Grind about 20-50mg og the glass in a ceramic mortar and mix the powder with 300-600mg of a 50/50 soda potash mix*. Take a 20cm length of a 1mm stainess steel wire and bend one end into a 5mm ring. Herat this ring to visible glow in the end of an oxidizing flame and dip it into the powder mix. Melt the powder and dip the ring again into the powder, continue untill all powder is molten. The melting process is done once you see the molten powder nicely flow on the ring. Let the molten sample drip into the mortar and grind it into a powder. Leach the powder with three portions of water and discard the extracts. Leach the remaining solids with 5ml of 5% acetic acid and put the extract into a test tube. Add one drop of a 2% solution of poiassium chromate. If there is lead in the glass there will be a precipitation of yellow lead chromate.
* = If you have just one of both chemicals use it for the whole amount. The analysis will not be affected by this fact. The mixture is just for a lower melting point.

Quantitative detection of lead:
For this analysis I leached cut, cleaned and measured pices of the lead bearing glasses with 5% acetic acid for 24h at room temperature. The original detection was per atom absorption spectroscopy. For an estimation I added potassium chromate solution to the sample. Samples with safe (low enough to be tolerable) concentrations of lead did not show precipitation of lead chromate.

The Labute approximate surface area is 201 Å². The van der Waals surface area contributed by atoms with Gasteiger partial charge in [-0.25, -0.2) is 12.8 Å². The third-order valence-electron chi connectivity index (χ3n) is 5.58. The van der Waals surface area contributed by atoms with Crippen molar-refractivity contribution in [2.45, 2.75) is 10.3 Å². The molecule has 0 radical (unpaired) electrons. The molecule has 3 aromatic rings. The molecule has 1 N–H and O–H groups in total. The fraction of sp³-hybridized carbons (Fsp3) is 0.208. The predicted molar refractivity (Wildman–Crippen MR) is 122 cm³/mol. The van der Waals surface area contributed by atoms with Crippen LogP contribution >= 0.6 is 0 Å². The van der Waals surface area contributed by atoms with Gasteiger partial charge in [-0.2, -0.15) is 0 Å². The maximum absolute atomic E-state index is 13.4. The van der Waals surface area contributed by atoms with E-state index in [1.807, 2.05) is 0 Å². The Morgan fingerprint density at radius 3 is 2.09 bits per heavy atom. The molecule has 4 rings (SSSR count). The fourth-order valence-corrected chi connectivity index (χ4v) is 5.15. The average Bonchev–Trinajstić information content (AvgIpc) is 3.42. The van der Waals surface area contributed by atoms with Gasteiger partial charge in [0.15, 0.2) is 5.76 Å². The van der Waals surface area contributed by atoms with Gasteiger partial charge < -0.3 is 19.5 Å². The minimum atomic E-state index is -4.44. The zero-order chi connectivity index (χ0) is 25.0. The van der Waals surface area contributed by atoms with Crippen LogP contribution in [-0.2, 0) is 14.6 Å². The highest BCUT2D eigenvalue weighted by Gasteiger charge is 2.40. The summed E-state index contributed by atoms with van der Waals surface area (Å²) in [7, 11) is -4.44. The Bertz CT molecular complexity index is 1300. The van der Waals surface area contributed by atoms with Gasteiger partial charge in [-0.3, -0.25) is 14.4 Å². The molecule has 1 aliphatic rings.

Qualitative setection of cadmium:
The sample preparation (grinding an melting with soda potash mix) is performed as done for the lead test. Put about 50mg of the powderd sample into a small test tube (7*70mm borosilicate glass) and add the same amount of sodium oxalate. Heat the bottom of the test tube to a nice glow in a well ventilated place. If you see a dark metallic mirror on the colder parts of the tube add a small amount (5-10mg) of sulfur and heat the tube again. The mirror should turn orange or yellow if cadmium is present.

Discard all leftovers with lead, chromate or cadmium as chemical waste with heavy metals in accordance with the local regulations.


I recommend to cap the blanks for plates or dishes with a thin layer of clear glass, if the lead and/or cadmium bearing colors are used in the design.